Getting off to a good start

Photo by Ksenia Makagonova on Unsplash

If you’re a mother living in Colorado, chances are you’ve breastfed your baby. Statistically, Colorado fares well compared to U.S. national average breastfeeding rates. 

Jodi Heiser RN, CLC, ANLC, IBCLC and Bonnie Garcia RN, CLC, ANLC, IBCLC, lactation specialists working in a private pediatric practice in the Denver metro area, attribute this phenomenon to Colorado being a “pro-health” state in general. 

“People are very active here,” they begin in an email interview.  “We spend a lot of time outside, hiking, biking or just being outside.  This is probably due to the fact that 300 out of the 365 days a year are sunny.”

“This healthy lifestyle also supports healthy eating,” they go on. “Since the healthiest meal for babies is breastfeeding, most families plan and want to breastfeed their children.” 

Nearly fifty percent of Colorado parents give birth in a Baby-Friendly facility too, according to the latest CDC Breastfeeding Report Card

“This gives us a bit of an advantage as breastfeeding is considered the standard for feeding newborns,” Heiser and Garcia comment. “[Dyads] are given support and a good foundation for being successful at breastfeeding.” 

Although Colorado parents are often off to a great start, Heiser and Garcia notice that their feeding situations tend to become more challenging once they’ve left the hospital. 

Short hospital stays mean that mothers’ milk may not have yet transitioned from colostrum, and feeding and latching challenges might start to arise in the first few days at home. 

“That’s where we feel our pediatric practice can be a unique place to provide support,” the duo writes. 

Heiser and Garcia provide care all week at three offices located throughout Denver. They’re also available by phone to field breastfeeding questions and triage lactation issues. 

Cultivating a breastfeeding-friendly culture comes easy to the team in the pediatric care setting. They’re able to fulfill the American Academy of Pediatrics’ recommendation for a newborn feeding assessment be done at day 3 to 4 of life by a qualified lactation professional. 

“The wonderful thing about providing lactation care in the pediatric setting is that it is all a part of the continuum of care that the mom and baby are already receiving,” they write. “If a mom is having breastfeeding issues, we can provide assistance right there at her pediatrician’s office… It eliminates her having to find another resource…”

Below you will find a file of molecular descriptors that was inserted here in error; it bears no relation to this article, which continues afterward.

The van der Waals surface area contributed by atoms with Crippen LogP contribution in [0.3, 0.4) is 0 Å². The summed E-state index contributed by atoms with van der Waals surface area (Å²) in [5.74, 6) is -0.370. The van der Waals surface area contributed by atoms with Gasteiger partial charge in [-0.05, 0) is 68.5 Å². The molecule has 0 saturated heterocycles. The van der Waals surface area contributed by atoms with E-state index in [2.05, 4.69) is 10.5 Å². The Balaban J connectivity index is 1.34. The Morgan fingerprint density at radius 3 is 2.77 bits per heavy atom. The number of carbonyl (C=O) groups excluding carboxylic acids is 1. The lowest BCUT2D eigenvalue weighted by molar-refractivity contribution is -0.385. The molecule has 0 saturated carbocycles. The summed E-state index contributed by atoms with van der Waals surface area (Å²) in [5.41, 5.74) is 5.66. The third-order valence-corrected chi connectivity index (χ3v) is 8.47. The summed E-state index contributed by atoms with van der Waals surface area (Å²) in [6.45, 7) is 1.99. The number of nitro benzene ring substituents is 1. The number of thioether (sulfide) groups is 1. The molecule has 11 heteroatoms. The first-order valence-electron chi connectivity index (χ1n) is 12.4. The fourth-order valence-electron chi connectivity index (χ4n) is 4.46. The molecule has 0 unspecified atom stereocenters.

Heiser and Garcia find success in each family and are inspired by parents’ resilience. 

“What I love best about what Bonnie and I get to do is that we are able to build relationships with these moms and their children,” Hesier shares. “We watch the children grow, we watch siblings be born, we get the blessing of helping them feel good about feeding their babies. It really is a long term relationship we have been able to develop with our families over the years.” 

She recalls “Sarah’s” story, a mother in their practice with her first child “Charlie”, at the time three days old. 

Sarah struggled with low milk production and severe nipple pain and no confidence that she would be successful at breastfeeding her child, Heiser remembers.  The provider wanted to start formula supplementation because Charlie was down 12 percent from birth weight.

“I felt Sarah’s milk was coming in and that helping Sarah correct Charlie’s latch would minimize nipple pain and help him be more effective at breast,” Heiser continues.

The provider agreed to wait one more day. Sarah triple-fed for the next 24 hours and Charlie bounced up 2 oz the next day. 

Sarah went on to successfully and confidently breastfeed Charlie until she became pregnant with her daughter “Valerie”. 

For at least two to three years, Heiser and Garcia have been working to implement  newborn feeding assessments as part of routine care and getting insurance to pay for the service.

“We have felt strongly that this should not be a service available only to only those who can afford to pay out of pocket for this service,” Garcia states.

“We are finally, in the past year, seeing successful insurance reimbursement rates which has allowed us to offer this service to any new mom and baby that would benefit from a feeding assessment,” she goes on. “It is more and more becoming just a natural part of their postpartum/neonatal care and insurance companies are (for the most part) paying for this service.” 

The team has also recently created “Baby Bistro”, a monthly get together for new parents. 

“We want it to be a place where there is peer support and relationship bonding between mothers,” they write. 

In addition, Heiser and Garcia plan to speak briefly about a breastfeeding topic at the Baby Bistro and offer a Q&A session as well as the chance to set up a feeding assessment for more challenging feeding concerns.  

For more information about the team’s work, visit them here

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